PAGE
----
As governmental leaders and public health experts around the world struggle in their efforts to deal with the Covid-19 pandemic, we look forward to the day when effective vaccines and therapeutics put this troublesome episode behind us. When this happens, we are likely to come out of this pandemic with a firm resolve that this must never happen again. Hopefully, the sense of urgency that will spring from this resolve will open our eyes to a far more serious public health crisis that has been hidden in plain sight: a digitally primitive healthcare system.
One of the most disturbing facts about dealing with pandemics is that there has been little innovation in battling invisible enemies. In speaking about the SARS epidemic of 2003, Dr. Anne Schuchat, Principle Deputy Director of the Centers for Disease Control noted, “The only tools we had to control SARS were the ones we’ve had for hundreds of years.” In other words, the tools used to fight pandemics in the Agrarian Age are the same ones we are using in the Digital Age.
How can this be when we supposedly have the most advanced medical technology in the world? The answer is rather simple. The healthcare industry is a woeful laggard in embracing the digital revolution. While our physicians and hospitals may have state-of-the-art digital machines, these machines are not connected, depriving us of the sophisticated data analytics that are commonplace in other industries. The troublesome fact is that, despite being the most consequential industry from a human life perspective, healthcare may very well be the least digitally transformed industry in the world.
If we want pandemics to never happen again, we will need a moonshot project to digitally transform the fundamental practice of healthcare. While transforming healthcare may sound like a tall order, we know it is possible because a similar transformation that we now take for granted has already radically changed how we get from here to there.
A Framework for Digital Transformation
In the 1990’s, if you were commuting to work or embarking on a long-distance trip, you relied upon experts to guide you through your journey. Airborne reporters provided regular traffic reports and suggested alternate routes every ten minutes on local radio stations. For the most part, these frequent reports were very helpful. However, because airplanes and helicopters can’t be everywhere at once, traffic reports sometimes missed an accident on the other side of town or advised of a slowdown that had already cleared up.
Similarly, before setting out on a long distance drive, people would visit their local automobile clubs where staff would prepare customized booklets to map out the best routes for completing their journeys. While these maps were useful for trip navigation, they, understandably, were incapable of providing real-time information about traffic conditions. Despite these glitches, people were appreciative and understood that the traffic experts were providing us with the best information that was humanly possible at the time.
Today, airborne traffic reporters and customized automobile club booklets are obsolete as the individual experts have been replaced by artificial intelligence (AI) applications. The most popular app is Google Maps, which is used regularly by over a billion users. Real-time data analytics derived from a digital information network have supplanted expert observations to provide a far superior navigational experience.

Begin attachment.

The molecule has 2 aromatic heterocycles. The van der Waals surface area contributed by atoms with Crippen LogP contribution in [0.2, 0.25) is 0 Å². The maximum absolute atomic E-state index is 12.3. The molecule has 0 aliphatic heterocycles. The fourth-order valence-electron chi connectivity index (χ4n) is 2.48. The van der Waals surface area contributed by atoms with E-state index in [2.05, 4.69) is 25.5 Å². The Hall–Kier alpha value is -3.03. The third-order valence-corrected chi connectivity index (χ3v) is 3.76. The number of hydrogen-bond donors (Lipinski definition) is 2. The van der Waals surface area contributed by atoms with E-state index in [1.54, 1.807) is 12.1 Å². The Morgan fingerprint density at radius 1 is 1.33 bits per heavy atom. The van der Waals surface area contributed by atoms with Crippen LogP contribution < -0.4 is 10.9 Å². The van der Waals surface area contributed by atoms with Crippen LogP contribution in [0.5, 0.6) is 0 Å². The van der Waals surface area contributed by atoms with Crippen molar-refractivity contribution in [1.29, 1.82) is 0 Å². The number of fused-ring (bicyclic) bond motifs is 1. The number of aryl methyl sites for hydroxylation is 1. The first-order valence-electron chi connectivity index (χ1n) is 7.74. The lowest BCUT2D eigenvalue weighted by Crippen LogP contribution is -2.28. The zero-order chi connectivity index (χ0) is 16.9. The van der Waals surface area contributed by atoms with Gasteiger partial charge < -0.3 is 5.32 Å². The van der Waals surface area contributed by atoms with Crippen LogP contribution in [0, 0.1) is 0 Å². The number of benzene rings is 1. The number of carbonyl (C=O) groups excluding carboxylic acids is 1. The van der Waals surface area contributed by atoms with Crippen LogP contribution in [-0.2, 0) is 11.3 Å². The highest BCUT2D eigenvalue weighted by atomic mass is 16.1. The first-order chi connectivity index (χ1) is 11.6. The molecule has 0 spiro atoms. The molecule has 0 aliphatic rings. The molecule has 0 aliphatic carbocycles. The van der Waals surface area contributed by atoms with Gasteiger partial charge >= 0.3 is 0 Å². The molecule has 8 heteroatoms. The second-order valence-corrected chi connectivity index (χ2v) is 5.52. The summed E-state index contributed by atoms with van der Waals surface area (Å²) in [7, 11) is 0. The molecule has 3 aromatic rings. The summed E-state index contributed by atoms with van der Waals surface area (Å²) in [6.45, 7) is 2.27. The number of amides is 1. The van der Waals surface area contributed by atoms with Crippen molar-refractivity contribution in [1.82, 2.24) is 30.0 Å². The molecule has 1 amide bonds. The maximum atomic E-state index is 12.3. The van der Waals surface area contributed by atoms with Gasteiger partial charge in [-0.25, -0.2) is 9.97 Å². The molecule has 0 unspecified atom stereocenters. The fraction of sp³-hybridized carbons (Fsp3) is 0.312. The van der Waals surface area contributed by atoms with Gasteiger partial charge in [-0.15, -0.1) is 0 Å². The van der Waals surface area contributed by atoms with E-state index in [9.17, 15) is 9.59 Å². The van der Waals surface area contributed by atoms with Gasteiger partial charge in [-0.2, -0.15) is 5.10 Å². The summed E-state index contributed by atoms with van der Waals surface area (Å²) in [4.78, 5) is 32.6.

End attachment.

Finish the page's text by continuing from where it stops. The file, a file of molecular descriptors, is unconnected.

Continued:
This game-changing application is possible because mobile phones are interconnected by the Internet of Things (IoT) into a global network that expands the volume of data stocks and accelerates the velocity of data flows far beyond the capacity of the single human brain. As this data is continually collected, the network uses sophisticated AI algorithms to recognize traffic patterns and volumes to provide a comprehensive picture of actual road conditions as well as automated customized alternate routes when traffic warrants. Google Maps is, in effect, a limitless brain that has the capacity to view the state of the entire world’s traffic in real-time.
If we can build a rapid intelligence framework to radically transform how we navigate traffic, why can’t we use this framework to build a similar capability to change the way we practice medicine? While the healthcare challenge will certainly be greater than traffic navigation, the technological and organizational building blocks already exist. All we need is the will to think differently.
The Digital Future of Medicine
Jeremy Rifken, the economic and social theorist, describes the emerging IoT as the first smart-infrastructure revolution in history. This infrastructure will connect every person and every thing in an integrated global operating system that will rapidly take shape over the next decade as the number of sensors grows at exponential speed. In 2007, there were 10 million sensors, by 2013 we achieved 3.5 billion sensors, and by 2030, it is projected that 100 trillion sensors will connect to the IoT.
The IoT transforms intelligence by making everything more intelligent. This is the phenomenon that we take for granted when we use Google Maps. The mere act of connecting the mobile phones of all the drivers on the road creates the capability for a level of intelligence that greatly exceeds the thinking capacity of any single person. This means that connected intelligence is able to think more resourcefully than individual experts.
For example, one of the most valuable attributes of the IoT is its ability to recognize weak signals before they become strong ones. Weak signals are patterns that a human mind doesn’t notice because these signals are usually understated when they first emerge and are easily missed. The technology to rapidly mine data to provide accurate early warning indicators is an example of how the IoT’s artificial intelligence gives us the unprecedented real-time ability to recognize troubling patterns well before they erupt into full-blown problems. Perhaps no industry would benefit more from an acceleration in AI applications than our current healthcare system.
While most hospitals today are full of smart devices, few of the sensors in these devices communicate with each other. This is about to change according to the recently published report by Great Britain’s National Health Service, Preparing the Healthcare Workforce to Deliver the Digital Future. Also known as the Topol Review, after its principle author Eric Topol, the American cardiologist and author of several books on the future of medicine, the report describes how the practice of healthcare will be dramatically transformed once sensors in devices and people are fully connected via the IoT.
In this new world of digital medicine, the IoT will be able to warn patients - at home via Amazon’s Alexa or on a smartphone - of blood clots before impending strokes or heart attacks. Sensors linked to electronic medical records will allow the IoT to quickly diagnose a patient’s likely physical state to assist emergency medical personnel and expedite treatment. Skin patches will capture vital data, measuring heart rate, food consumption, and other factors, and will communicate this information to patients and providers through third-party apps. And these apps, using sensor data will become vital conduits of healthcare, providing reliable instant diagnoses.